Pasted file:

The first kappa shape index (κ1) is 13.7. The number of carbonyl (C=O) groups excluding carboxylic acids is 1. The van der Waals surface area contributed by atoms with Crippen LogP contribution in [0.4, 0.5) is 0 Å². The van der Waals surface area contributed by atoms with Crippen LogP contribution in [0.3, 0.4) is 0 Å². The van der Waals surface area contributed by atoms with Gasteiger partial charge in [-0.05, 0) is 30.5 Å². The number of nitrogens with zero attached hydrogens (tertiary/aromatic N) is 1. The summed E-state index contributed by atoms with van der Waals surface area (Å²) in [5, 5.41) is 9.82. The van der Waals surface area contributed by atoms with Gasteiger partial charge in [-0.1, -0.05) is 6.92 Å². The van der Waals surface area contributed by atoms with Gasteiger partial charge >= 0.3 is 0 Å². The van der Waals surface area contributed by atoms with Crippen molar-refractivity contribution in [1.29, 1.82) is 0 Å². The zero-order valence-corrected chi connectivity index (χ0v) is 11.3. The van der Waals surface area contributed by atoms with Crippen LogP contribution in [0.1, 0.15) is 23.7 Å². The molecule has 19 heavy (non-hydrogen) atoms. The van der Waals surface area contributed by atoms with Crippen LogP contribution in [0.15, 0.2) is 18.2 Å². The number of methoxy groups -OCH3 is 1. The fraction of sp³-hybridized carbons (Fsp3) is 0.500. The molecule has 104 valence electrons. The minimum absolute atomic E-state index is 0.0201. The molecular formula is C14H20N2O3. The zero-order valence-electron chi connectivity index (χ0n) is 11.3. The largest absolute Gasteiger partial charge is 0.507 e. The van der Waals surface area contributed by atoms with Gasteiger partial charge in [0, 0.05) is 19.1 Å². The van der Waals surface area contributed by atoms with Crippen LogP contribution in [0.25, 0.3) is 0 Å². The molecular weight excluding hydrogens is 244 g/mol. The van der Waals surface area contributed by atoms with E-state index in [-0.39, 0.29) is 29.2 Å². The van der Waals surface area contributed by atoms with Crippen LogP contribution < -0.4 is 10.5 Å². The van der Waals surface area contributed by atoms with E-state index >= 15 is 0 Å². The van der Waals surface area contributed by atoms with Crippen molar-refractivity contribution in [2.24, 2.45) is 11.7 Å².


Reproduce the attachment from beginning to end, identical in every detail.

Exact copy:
The first kappa shape index (κ1) is 13.7. The number of carbonyl (C=O) groups excluding carboxylic acids is 1. The van der Waals surface area contributed by atoms with Crippen LogP contribution in [0.4, 0.5) is 0 Å². The van der Waals surface area contributed by atoms with Crippen LogP contribution in [0.3, 0.4) is 0 Å². The van der Waals surface area contributed by atoms with Gasteiger partial charge in [-0.05, 0) is 30.5 Å². The number of nitrogens with zero attached hydrogens (tertiary/aromatic N) is 1. The summed E-state index contributed by atoms with van der Waals surface area (Å²) in [5, 5.41) is 9.82. The van der Waals surface area contributed by atoms with Gasteiger partial charge in [-0.1, -0.05) is 6.92 Å². The van der Waals surface area contributed by atoms with Gasteiger partial charge >= 0.3 is 0 Å². The van der Waals surface area contributed by atoms with Crippen molar-refractivity contribution in [1.29, 1.82) is 0 Å². The zero-order valence-corrected chi connectivity index (χ0v) is 11.3. The van der Waals surface area contributed by atoms with Crippen LogP contribution in [0.1, 0.15) is 23.7 Å². The molecule has 19 heavy (non-hydrogen) atoms. The van der Waals surface area contributed by atoms with Crippen LogP contribution in [0.15, 0.2) is 18.2 Å². The number of methoxy groups -OCH3 is 1. The fraction of sp³-hybridized carbons (Fsp3) is 0.500. The molecule has 104 valence electrons. The minimum absolute atomic E-state index is 0.0201. The molecular formula is C14H20N2O3. The zero-order valence-electron chi connectivity index (χ0n) is 11.3. The largest absolute Gasteiger partial charge is 0.507 e. The van der Waals surface area contributed by atoms with Gasteiger partial charge in [0, 0.05) is 19.1 Å². The van der Waals surface area contributed by atoms with Crippen LogP contribution in [0.25, 0.3) is 0 Å². The molecular weight excluding hydrogens is 244 g/mol. The van der Waals surface area contributed by atoms with E-state index in [-0.39, 0.29) is 29.2 Å². The van der Waals surface area contributed by atoms with Crippen LogP contribution < -0.4 is 10.5 Å². The van der Waals surface area contributed by atoms with E-state index >= 15 is 0 Å². The van der Waals surface area contributed by atoms with Crippen molar-refractivity contribution in [2.24, 2.45) is 11.7 Å².